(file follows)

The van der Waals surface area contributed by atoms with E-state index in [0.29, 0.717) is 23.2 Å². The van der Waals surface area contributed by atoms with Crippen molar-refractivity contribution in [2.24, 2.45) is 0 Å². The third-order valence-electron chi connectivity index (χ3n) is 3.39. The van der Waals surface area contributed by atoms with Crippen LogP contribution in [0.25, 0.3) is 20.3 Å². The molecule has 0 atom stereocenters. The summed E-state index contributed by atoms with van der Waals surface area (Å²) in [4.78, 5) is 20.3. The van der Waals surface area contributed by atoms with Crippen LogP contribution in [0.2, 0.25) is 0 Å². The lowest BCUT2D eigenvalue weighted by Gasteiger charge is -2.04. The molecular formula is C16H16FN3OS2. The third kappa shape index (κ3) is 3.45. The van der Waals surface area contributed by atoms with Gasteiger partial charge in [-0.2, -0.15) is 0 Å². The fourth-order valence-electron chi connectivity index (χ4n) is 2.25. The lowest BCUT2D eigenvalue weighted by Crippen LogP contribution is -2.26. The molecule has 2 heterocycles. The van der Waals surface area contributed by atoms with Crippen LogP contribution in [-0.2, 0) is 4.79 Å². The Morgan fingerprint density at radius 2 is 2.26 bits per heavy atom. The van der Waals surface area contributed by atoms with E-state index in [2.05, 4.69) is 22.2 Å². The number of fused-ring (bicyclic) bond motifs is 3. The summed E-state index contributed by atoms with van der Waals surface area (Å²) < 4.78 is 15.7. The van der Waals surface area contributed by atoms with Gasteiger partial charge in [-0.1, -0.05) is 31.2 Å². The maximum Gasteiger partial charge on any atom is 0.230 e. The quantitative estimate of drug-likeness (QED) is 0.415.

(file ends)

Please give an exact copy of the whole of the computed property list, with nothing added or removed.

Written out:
The van der Waals surface area contributed by atoms with E-state index in [0.29, 0.717) is 23.2 Å². The van der Waals surface area contributed by atoms with Crippen molar-refractivity contribution in [2.24, 2.45) is 0 Å². The third-order valence-electron chi connectivity index (χ3n) is 3.39. The van der Waals surface area contributed by atoms with Crippen LogP contribution in [0.25, 0.3) is 20.3 Å². The molecule has 0 atom stereocenters. The summed E-state index contributed by atoms with van der Waals surface area (Å²) in [4.78, 5) is 20.3. The van der Waals surface area contributed by atoms with Crippen LogP contribution in [0.2, 0.25) is 0 Å². The lowest BCUT2D eigenvalue weighted by Gasteiger charge is -2.04. The molecular formula is C16H16FN3OS2. The third kappa shape index (κ3) is 3.45. The van der Waals surface area contributed by atoms with Gasteiger partial charge in [-0.2, -0.15) is 0 Å². The fourth-order valence-electron chi connectivity index (χ4n) is 2.25. The lowest BCUT2D eigenvalue weighted by Crippen LogP contribution is -2.26. The molecule has 2 heterocycles. The van der Waals surface area contributed by atoms with Crippen LogP contribution in [-0.2, 0) is 4.79 Å². The Morgan fingerprint density at radius 2 is 2.26 bits per heavy atom. The van der Waals surface area contributed by atoms with E-state index in [2.05, 4.69) is 22.2 Å². The number of fused-ring (bicyclic) bond motifs is 3. The summed E-state index contributed by atoms with van der Waals surface area (Å²) < 4.78 is 15.7. The van der Waals surface area contributed by atoms with Gasteiger partial charge in [-0.1, -0.05) is 31.2 Å². The maximum Gasteiger partial charge on any atom is 0.230 e. The quantitative estimate of drug-likeness (QED) is 0.415.